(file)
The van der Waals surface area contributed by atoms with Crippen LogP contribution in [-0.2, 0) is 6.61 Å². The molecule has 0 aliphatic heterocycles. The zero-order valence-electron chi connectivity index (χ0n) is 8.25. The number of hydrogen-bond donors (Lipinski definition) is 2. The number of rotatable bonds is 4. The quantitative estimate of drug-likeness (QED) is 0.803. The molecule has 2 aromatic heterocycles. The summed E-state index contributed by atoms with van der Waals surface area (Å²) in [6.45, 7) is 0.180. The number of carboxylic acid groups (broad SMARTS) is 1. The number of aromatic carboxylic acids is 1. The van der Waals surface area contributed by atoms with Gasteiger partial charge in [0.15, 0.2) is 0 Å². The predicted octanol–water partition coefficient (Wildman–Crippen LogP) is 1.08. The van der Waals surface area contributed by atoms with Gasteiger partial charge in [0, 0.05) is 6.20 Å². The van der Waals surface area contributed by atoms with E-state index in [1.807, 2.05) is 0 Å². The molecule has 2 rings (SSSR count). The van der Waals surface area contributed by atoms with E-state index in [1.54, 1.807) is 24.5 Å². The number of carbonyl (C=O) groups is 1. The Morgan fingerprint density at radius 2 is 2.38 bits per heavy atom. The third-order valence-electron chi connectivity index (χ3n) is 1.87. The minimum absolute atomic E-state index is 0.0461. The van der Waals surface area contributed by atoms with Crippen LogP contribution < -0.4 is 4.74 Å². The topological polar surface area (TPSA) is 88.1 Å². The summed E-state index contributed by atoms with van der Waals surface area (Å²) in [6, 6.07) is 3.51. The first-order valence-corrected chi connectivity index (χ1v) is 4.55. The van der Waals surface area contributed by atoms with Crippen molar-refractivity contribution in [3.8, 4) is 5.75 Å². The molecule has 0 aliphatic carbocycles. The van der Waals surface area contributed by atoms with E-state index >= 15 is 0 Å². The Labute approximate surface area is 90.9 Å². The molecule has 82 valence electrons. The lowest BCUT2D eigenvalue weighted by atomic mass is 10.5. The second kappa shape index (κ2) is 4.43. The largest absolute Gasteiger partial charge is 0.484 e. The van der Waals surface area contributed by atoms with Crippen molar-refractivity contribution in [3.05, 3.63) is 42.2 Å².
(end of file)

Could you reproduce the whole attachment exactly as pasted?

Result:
The van der Waals surface area contributed by atoms with Crippen LogP contribution in [-0.2, 0) is 6.61 Å². The molecule has 0 aliphatic heterocycles. The zero-order valence-electron chi connectivity index (χ0n) is 8.25. The number of hydrogen-bond donors (Lipinski definition) is 2. The number of rotatable bonds is 4. The quantitative estimate of drug-likeness (QED) is 0.803. The molecule has 2 aromatic heterocycles. The summed E-state index contributed by atoms with van der Waals surface area (Å²) in [6.45, 7) is 0.180. The number of carboxylic acid groups (broad SMARTS) is 1. The number of aromatic carboxylic acids is 1. The van der Waals surface area contributed by atoms with Gasteiger partial charge in [0.15, 0.2) is 0 Å². The predicted octanol–water partition coefficient (Wildman–Crippen LogP) is 1.08. The van der Waals surface area contributed by atoms with Gasteiger partial charge in [0, 0.05) is 6.20 Å². The van der Waals surface area contributed by atoms with E-state index in [1.807, 2.05) is 0 Å². The molecule has 2 rings (SSSR count). The van der Waals surface area contributed by atoms with E-state index in [1.54, 1.807) is 24.5 Å². The number of carbonyl (C=O) groups is 1. The Morgan fingerprint density at radius 2 is 2.38 bits per heavy atom. The third-order valence-electron chi connectivity index (χ3n) is 1.87. The minimum absolute atomic E-state index is 0.0461. The van der Waals surface area contributed by atoms with Crippen LogP contribution < -0.4 is 4.74 Å². The topological polar surface area (TPSA) is 88.1 Å². The summed E-state index contributed by atoms with van der Waals surface area (Å²) in [6, 6.07) is 3.51. The first-order valence-corrected chi connectivity index (χ1v) is 4.55. The van der Waals surface area contributed by atoms with Crippen molar-refractivity contribution in [3.8, 4) is 5.75 Å². The molecule has 0 aliphatic carbocycles. The van der Waals surface area contributed by atoms with E-state index >= 15 is 0 Å². The Labute approximate surface area is 90.9 Å². The molecule has 82 valence electrons. The lowest BCUT2D eigenvalue weighted by atomic mass is 10.5. The second kappa shape index (κ2) is 4.43. The largest absolute Gasteiger partial charge is 0.484 e. The van der Waals surface area contributed by atoms with Crippen molar-refractivity contribution in [3.05, 3.63) is 42.2 Å².